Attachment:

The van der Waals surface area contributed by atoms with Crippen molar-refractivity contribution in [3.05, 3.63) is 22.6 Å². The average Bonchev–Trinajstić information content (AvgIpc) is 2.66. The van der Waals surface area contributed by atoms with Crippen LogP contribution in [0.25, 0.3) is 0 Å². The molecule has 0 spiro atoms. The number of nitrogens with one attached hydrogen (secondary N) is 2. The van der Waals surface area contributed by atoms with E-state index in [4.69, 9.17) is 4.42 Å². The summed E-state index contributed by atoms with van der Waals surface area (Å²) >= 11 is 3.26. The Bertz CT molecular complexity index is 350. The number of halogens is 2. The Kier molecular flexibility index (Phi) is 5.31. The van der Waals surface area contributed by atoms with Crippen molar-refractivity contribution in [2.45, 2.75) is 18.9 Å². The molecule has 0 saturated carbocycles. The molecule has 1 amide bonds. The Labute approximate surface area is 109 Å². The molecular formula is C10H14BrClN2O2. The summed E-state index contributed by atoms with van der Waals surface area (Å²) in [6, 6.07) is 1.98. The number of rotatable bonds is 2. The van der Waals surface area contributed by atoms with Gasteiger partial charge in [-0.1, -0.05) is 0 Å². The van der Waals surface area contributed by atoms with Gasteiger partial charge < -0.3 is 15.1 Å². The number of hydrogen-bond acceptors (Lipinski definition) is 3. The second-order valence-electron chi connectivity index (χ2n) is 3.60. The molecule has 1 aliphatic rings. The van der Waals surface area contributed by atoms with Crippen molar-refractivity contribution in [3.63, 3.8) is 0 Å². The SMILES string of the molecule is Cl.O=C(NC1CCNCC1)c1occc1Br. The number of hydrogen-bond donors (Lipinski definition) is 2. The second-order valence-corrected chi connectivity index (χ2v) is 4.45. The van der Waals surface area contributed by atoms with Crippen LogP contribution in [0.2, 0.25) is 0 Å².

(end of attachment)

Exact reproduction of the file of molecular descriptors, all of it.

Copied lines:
The van der Waals surface area contributed by atoms with Crippen molar-refractivity contribution in [3.05, 3.63) is 22.6 Å². The average Bonchev–Trinajstić information content (AvgIpc) is 2.66. The van der Waals surface area contributed by atoms with Crippen LogP contribution in [0.25, 0.3) is 0 Å². The molecule has 0 spiro atoms. The number of nitrogens with one attached hydrogen (secondary N) is 2. The van der Waals surface area contributed by atoms with E-state index in [4.69, 9.17) is 4.42 Å². The summed E-state index contributed by atoms with van der Waals surface area (Å²) >= 11 is 3.26. The Bertz CT molecular complexity index is 350. The number of halogens is 2. The Kier molecular flexibility index (Phi) is 5.31. The van der Waals surface area contributed by atoms with Crippen molar-refractivity contribution in [2.45, 2.75) is 18.9 Å². The molecule has 0 saturated carbocycles. The molecule has 1 amide bonds. The Labute approximate surface area is 109 Å². The molecular formula is C10H14BrClN2O2. The summed E-state index contributed by atoms with van der Waals surface area (Å²) in [6, 6.07) is 1.98. The number of rotatable bonds is 2. The van der Waals surface area contributed by atoms with Gasteiger partial charge in [-0.1, -0.05) is 0 Å². The van der Waals surface area contributed by atoms with Gasteiger partial charge < -0.3 is 15.1 Å². The number of hydrogen-bond acceptors (Lipinski definition) is 3. The second-order valence-electron chi connectivity index (χ2n) is 3.60. The molecule has 1 aliphatic rings. The van der Waals surface area contributed by atoms with Crippen molar-refractivity contribution in [3.63, 3.8) is 0 Å². The SMILES string of the molecule is Cl.O=C(NC1CCNCC1)c1occc1Br. The number of hydrogen-bond donors (Lipinski definition) is 2. The second-order valence-corrected chi connectivity index (χ2v) is 4.45. The van der Waals surface area contributed by atoms with Crippen LogP contribution in [0.2, 0.25) is 0 Å².